ISRAEL— Researchers from Tel Aviv University and the Israel Oceanographic and Limnological Research Institute (IOLR) have developed an innovative technology that they claim allows seaweed cultivators to plan in advance a production line of seaweed with a particularly high level of protein or minerals
The research was led under the guidance of Prof. Avigdor Abelson from the School of Zoology, George S. Wise Faculty of Life Sciences at Tel Aviv University and Prof. Alvaro Israel of the Israel Oceanographic and Limnological Research Institute (IOLR) in Tel Shikmona, Haifa.
In an article published in the scientific journal Innovative Food Science & Emerging Technologies, the researchers explained that species of the algae Ulva, Gracilaria and Hypnea, local to Israel, were grown in close proximity to fish farming systems under different environmental conditions.
The special conditions significantly increased the growth rate, protein levels, healthy carbohydrates, and minerals in the seaweed’s tissues – making the “enriched seaweed” a natural superfood with extremely high nutritional value.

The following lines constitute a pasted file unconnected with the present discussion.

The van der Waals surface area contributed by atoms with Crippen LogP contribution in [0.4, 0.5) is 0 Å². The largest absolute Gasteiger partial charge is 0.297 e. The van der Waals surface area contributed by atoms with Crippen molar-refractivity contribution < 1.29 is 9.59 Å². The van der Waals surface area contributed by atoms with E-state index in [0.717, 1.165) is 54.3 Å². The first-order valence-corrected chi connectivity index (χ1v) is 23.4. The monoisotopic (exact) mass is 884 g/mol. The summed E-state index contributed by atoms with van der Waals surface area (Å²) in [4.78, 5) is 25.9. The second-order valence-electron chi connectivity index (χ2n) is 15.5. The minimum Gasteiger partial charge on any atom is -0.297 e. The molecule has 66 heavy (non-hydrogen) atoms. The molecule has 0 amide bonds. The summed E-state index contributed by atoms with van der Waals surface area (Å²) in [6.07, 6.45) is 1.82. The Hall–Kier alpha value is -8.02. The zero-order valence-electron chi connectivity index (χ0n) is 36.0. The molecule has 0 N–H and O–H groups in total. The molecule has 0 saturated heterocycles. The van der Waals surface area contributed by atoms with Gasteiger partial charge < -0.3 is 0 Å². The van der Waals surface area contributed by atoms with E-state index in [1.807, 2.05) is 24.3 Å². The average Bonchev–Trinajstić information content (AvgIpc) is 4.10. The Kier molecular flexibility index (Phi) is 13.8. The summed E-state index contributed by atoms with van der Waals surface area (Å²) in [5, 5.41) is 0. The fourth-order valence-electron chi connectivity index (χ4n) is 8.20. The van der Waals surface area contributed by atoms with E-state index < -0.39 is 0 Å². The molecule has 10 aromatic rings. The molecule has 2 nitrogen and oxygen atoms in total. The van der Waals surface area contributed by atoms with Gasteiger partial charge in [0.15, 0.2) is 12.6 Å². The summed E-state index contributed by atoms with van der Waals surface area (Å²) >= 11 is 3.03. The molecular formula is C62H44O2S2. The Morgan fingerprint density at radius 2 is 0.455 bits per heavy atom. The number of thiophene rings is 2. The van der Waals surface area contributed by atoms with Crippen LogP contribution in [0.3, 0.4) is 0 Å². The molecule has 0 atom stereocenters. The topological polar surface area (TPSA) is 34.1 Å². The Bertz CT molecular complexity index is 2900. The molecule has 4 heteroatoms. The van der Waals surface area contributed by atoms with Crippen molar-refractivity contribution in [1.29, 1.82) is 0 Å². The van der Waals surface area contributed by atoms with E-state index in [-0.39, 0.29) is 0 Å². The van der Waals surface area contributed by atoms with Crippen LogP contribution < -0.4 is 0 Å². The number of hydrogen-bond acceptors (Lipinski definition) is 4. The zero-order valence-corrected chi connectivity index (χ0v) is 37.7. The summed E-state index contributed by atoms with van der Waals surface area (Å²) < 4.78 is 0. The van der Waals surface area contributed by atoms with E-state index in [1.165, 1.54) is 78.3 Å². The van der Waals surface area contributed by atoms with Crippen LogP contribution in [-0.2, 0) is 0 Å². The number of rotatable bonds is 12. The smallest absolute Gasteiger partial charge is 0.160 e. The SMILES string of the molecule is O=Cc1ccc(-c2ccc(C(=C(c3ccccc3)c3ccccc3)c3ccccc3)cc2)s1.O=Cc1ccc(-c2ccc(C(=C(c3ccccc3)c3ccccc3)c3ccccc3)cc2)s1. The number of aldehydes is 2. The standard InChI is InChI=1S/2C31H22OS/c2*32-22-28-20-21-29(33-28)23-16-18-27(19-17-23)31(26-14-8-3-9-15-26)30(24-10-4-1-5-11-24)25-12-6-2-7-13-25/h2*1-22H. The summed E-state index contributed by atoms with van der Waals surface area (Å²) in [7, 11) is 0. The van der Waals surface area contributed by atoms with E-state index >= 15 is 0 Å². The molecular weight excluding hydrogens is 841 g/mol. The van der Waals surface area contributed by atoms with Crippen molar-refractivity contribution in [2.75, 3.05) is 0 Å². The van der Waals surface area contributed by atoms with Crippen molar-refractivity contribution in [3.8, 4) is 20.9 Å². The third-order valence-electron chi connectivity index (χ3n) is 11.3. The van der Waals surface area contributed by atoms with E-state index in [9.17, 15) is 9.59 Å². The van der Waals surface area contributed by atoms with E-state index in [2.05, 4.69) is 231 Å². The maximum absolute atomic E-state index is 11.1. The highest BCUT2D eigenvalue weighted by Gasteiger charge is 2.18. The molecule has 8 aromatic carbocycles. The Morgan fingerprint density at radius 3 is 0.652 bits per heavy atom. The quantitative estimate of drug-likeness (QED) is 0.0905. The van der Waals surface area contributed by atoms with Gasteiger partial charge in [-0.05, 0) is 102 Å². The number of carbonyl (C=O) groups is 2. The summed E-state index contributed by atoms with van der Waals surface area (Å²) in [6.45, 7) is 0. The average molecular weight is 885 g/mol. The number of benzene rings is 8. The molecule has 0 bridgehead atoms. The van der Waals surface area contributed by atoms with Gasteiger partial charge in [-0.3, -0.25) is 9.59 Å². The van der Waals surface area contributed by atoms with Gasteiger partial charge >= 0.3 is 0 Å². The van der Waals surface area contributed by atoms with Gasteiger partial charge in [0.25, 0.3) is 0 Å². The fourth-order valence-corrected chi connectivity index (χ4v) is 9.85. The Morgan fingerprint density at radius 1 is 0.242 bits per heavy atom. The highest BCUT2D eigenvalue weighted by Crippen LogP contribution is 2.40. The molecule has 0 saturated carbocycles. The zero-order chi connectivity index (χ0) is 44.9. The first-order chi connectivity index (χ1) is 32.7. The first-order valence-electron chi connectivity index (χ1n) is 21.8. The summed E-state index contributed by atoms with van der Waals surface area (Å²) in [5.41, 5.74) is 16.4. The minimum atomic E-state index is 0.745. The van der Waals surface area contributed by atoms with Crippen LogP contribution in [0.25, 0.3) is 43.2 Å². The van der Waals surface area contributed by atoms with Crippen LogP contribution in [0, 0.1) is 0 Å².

Doron Ashkenazi, Ph.D. student at Tel Aviv University, said that cultivators could grow seaweed with a particularly high level of protein or minerals such as iron, iodine, calcium, magnesium, and zinc, or even enriched with special pigments or anti-oxidants.
“The enriched seaweed can be used to help populations suffering from malnutrition and nutritional deficiencies, for example disadvantaged populations around the world, as well as supplements to a vegetarian or vegan diet,” added Ashkenazi.
A sustainable solution
Developing new agricultural practices or improving existing ones in the face of a growing world population is key to limiting food insecurity.
This is why strategies such as seaweed farming are particularly promising as their farming approach does not require extensive land, fresh water or large amounts of fertilizer.
It is environmentally friendly, and preserves nature and the ecological balance by reducing environmental risks, claimed the researchers.
“In this way, it contributes to combatting the climate crisis and global warming,” said Ashkenazi. He called on integrated aquaculture to receive more support from governments around the world due to its environmental benefits, which include the reduction of nutrient loads to coastal waters and of the emission of gases and carbon footprints.
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